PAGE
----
Record Mirror


Record Mirror

Record Mirror was a national tabloid consumer weekly pop music newspaper founded by Isadore Green in 1953, [ [http://www.pressgazette.co.uk/story.asp?storyCode=30358&sectioncode=1 "Simon Blumenfeld - Columnist, author, playwright, theatre critic, editor and former light entertainment editor of The Stage"] 06 May 2005 "The Stage" accessed 10 September 2008] then priced 6d (2½p in decimal currency) featuring news, articles, interviews, record charts, record and concert reviews, readers’ letters, and photographs.

History

Launched a year after the New Musical Express (NME), Record Mirror never attained the circulation of its high-profile rival, but during the 1960s and early 1970s did achieve a reasonable circulation based on its reputation among both mainstream pop music fans and serious record collectors as the most interesting—and often quirkiest—of the then four competing pop weeklies (Melody Maker, NME, Record Mirror, Disc). The first ever UK album chart was published in "Record Mirror" in 1956, and in the 1980s it was the only consumer music paper to carry the official UK singles and UK albums charts.

1953-1969: 116 Shaftesbury Avenue, London W1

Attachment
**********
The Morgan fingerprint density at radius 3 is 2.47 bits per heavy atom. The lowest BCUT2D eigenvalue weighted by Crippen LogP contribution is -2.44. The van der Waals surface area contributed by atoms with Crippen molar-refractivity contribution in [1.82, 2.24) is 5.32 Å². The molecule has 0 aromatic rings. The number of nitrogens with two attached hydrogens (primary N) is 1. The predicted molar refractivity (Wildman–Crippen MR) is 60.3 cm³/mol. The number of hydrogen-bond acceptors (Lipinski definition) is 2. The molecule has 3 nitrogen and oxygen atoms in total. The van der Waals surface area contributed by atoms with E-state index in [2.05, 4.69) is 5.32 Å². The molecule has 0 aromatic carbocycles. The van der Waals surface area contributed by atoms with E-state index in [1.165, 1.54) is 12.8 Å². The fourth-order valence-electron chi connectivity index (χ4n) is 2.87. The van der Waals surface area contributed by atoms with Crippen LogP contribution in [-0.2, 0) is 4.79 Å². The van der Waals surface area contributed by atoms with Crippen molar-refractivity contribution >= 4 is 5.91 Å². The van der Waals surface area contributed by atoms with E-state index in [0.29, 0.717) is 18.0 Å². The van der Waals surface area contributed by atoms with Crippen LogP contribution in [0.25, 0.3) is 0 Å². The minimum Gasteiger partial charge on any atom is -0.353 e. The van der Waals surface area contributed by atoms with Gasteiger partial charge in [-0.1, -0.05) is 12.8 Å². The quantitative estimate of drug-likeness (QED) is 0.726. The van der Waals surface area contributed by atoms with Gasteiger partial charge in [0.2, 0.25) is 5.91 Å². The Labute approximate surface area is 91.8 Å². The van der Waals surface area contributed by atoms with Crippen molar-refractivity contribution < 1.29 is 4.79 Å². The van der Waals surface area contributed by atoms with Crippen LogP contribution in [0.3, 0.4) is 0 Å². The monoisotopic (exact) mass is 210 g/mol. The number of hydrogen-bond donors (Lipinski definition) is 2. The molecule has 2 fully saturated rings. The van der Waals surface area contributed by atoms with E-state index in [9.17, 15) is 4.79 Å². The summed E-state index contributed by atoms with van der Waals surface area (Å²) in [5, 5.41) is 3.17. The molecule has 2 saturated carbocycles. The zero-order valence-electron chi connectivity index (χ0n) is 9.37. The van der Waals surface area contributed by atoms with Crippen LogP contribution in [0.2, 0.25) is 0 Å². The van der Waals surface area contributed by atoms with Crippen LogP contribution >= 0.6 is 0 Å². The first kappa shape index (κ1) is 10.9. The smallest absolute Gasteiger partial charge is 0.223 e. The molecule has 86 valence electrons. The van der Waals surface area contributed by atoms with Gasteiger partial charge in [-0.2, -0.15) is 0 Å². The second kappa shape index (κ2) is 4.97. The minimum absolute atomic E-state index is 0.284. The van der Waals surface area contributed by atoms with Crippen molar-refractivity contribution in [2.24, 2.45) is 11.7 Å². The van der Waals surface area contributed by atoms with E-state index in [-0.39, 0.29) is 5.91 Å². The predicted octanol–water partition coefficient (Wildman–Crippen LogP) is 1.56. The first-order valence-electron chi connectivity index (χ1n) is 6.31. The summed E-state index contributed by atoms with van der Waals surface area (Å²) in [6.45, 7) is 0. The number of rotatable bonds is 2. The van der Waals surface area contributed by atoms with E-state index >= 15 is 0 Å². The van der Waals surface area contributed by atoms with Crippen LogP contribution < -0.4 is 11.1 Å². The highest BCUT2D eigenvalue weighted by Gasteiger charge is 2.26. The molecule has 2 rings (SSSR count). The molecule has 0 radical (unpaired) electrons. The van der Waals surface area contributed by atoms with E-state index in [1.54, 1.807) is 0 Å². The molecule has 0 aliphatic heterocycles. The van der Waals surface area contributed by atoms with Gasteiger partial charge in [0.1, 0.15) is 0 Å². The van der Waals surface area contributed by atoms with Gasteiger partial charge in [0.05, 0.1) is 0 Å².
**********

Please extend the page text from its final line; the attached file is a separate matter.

Isadore Green, like NME founder Maurice Kinn, was formerly a sports newspaper editor, and the same combative form of journalism was initially encouraged. Staff writers included Dick Tatham, Peter Jones, and later Ian Dove. But Green’s greatest love was with the world of show-business and as the ’50s progressed he devoted increasing column inches of Record Mirror to show-business articles and interviews, especially the British music-hall tradition (by then virtually dead), theatre, stage musicals, Hollywood musicals, and the comings-and-goings of mainstream show-business entertainers from TV, radio, stage and screen. This did not help circulation. For almost two months in the middle of 1959 Record Mirror failed to appear due to the national printing strike. On its return, Green had re-named it Record And Show Mirror with the majority of space being devoted to traditional show-business. It was a financial disaster. By the end of 1960 the circulation had fallen to 18,000 copies and Record Mirror’s main shareholder, the major Decca Records group, was unhappy. Decca had been buying shares for years in order to support Record Mirror, although they were gentlemanly enough not to influence editorial content. Nevertheless their involvement precluded much advertising from rival major EMI. In March 1961 Decca sacked Green and brought in their own editor, Jimmy Watson, a former Decca group press officer, who changed the title to New Record Mirror and considerably streamlined the paper, ditching the show-business element. Watson, with the enthusiastic editorial team of Peter Jones, Ian Dove and Norman Jopling, and well-respected free-lance columnists James Asman (traditional jazz, and country & western), Benny Green (modern jazz), and DJ David Gell (singles reviews), oversaw a rapid circulation rise, helped also by an innovative chart coverage. This eventually included the official UK Top 50 singles, Top 30 LPs, Top 10 EPs (as compiled by Record Retailer), the US Top 50 singles (compiled by Cash Box), Top 20 five years ago, Top 20 R&B singles and Top 10 R&B albums – a far broader coverage than any other pop weekly. Over the next few years such regular features as Ian Dove’s Rhythm & Blues Round Up, Peter Jones’ New Faces, and Norman Jopling’s Fallen Idols and Great Unknowns, plus New Record Mirror’s specialist music coverage helped the circulation rise rapidly to nearly 70,000 copies weekly. New Record Mirror became the first national publication to publish an article on the Beatles, and the first to feature many other groups from the Sixties’ UK beat boom era including the Rolling Stones, the Searchers, The Who, and the Kinks. Bill Harry, founder and editor of the influential Liverpool music paper Mersey Beat, was brought in to write a column on the Liverpool scene, and other local columnists reported the burgeoning beat scene in Birmingham, Manchester, Sheffield, Newcastle, etc. Record Mirror also heavily championed black American rhythm & blues, becoming the ‘bible’ for UK R&B fans, as well as maintaining a regular flow of articles on classic rock’n’roll.